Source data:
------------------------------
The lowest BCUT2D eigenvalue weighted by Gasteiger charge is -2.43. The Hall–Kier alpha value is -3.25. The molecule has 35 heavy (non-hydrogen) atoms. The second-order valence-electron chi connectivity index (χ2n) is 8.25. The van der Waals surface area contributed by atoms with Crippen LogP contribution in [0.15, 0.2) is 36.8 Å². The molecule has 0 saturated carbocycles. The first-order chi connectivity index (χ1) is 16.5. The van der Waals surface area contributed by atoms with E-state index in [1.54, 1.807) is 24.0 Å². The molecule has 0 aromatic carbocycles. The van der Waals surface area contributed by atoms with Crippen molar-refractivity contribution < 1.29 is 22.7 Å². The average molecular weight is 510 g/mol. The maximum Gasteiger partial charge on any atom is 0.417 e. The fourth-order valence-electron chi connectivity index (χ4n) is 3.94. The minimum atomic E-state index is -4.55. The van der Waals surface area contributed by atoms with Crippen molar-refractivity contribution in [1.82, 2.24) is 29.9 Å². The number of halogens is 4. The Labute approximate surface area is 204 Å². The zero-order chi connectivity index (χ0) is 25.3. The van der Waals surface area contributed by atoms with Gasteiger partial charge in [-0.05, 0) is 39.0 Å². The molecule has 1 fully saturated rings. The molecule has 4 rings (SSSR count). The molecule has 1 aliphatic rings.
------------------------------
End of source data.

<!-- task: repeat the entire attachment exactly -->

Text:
The lowest BCUT2D eigenvalue weighted by Gasteiger charge is -2.43. The Hall–Kier alpha value is -3.25. The molecule has 35 heavy (non-hydrogen) atoms. The second-order valence-electron chi connectivity index (χ2n) is 8.25. The van der Waals surface area contributed by atoms with Crippen LogP contribution in [0.15, 0.2) is 36.8 Å². The molecule has 0 saturated carbocycles. The first-order chi connectivity index (χ1) is 16.5. The van der Waals surface area contributed by atoms with E-state index in [1.54, 1.807) is 24.0 Å². The molecule has 0 aromatic carbocycles. The van der Waals surface area contributed by atoms with Crippen molar-refractivity contribution < 1.29 is 22.7 Å². The average molecular weight is 510 g/mol. The maximum Gasteiger partial charge on any atom is 0.417 e. The fourth-order valence-electron chi connectivity index (χ4n) is 3.94. The minimum atomic E-state index is -4.55. The van der Waals surface area contributed by atoms with Crippen molar-refractivity contribution in [1.82, 2.24) is 29.9 Å². The number of halogens is 4. The Labute approximate surface area is 204 Å². The zero-order chi connectivity index (χ0) is 25.3. The van der Waals surface area contributed by atoms with Gasteiger partial charge in [-0.05, 0) is 39.0 Å². The molecule has 1 fully saturated rings. The molecule has 4 rings (SSSR count). The molecule has 1 aliphatic rings.